But if you are anti-feminist and agree with some of the quotes that I started this article with, I’d ask you to read on and consider that the truth about feminism might be more complicated.
1. ‘Feminists Are Just Playing the Victim’
“Sure, sexism used to be a problem. But now women have reached equality: We can vote, we have the same access to jobs and education as men, we’re allowed to dress how we want and are considered equal partners in relationships. Western feminists are just whining, nit-picking, and enjoying feeling victimized instead of appreciating the freedoms we have.”
There’s a lot of truth in this argument: Women have come a long way, baby.
As a woman, I’d rather live here and now than almost any other point in history. And I’m not denying the struggles that many girls and women around the world face, or claiming that mine are equal to theirs.
But it’s not true to say that sexism is dead. We may have slain the giant dragon of institutional sexism, which insisted that women fill an inferior role in the world, but there is still a hornet’s nest of sexist culture that lives on.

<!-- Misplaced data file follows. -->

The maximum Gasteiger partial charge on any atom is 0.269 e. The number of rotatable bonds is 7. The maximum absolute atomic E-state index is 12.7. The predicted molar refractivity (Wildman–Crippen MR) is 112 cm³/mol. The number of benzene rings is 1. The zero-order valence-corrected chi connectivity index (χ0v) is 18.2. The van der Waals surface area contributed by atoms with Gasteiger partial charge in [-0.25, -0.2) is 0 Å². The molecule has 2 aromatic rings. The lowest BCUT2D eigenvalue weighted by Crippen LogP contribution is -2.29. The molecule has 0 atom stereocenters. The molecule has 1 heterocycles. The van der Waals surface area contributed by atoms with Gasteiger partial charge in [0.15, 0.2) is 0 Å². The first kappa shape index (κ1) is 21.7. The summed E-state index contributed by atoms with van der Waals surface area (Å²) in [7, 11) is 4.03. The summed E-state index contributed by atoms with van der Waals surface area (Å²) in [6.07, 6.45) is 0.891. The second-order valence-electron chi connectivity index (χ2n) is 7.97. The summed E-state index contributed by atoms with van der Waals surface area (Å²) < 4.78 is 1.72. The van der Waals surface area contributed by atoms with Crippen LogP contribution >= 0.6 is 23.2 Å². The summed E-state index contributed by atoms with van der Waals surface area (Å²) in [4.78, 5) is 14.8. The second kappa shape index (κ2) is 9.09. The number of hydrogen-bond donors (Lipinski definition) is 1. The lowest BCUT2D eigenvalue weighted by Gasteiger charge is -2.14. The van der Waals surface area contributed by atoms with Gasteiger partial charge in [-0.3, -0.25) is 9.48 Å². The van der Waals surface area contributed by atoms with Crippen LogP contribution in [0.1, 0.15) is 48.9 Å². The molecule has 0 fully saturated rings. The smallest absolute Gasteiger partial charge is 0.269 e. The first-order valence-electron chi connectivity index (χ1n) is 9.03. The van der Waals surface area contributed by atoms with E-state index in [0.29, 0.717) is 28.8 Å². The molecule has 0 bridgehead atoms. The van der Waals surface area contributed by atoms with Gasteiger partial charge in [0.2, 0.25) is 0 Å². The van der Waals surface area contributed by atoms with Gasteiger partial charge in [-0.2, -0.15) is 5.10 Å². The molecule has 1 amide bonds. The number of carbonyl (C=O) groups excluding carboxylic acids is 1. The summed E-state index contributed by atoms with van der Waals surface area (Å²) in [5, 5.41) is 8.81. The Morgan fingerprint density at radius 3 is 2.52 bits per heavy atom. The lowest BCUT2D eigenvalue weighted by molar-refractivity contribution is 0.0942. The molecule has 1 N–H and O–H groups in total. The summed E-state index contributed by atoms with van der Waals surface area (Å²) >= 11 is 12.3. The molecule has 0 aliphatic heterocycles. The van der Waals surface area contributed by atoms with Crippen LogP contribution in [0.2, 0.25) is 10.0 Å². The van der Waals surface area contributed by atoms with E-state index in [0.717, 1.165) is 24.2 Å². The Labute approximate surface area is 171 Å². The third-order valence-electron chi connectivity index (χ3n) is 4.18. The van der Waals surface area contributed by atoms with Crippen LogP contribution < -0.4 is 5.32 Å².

And while I’d rather be stung by a dozen hornets than be eaten by a dragon, that doesn’t mean that I don’t have a right to complain about the stings.
When I’m in a professional meeting with men, I often have to fight to get my voice heard – and if I talk as much or as confidently as the men do, I may get labeled “bossy” or “shrill.” When I leave the house, strangers feel free to comment on my body, which makes me feel unsafe and exposed. Men I meet tend to evaluate me first as a sexual object, and only second (or never) as a competent or interesting human.
These things make a difference.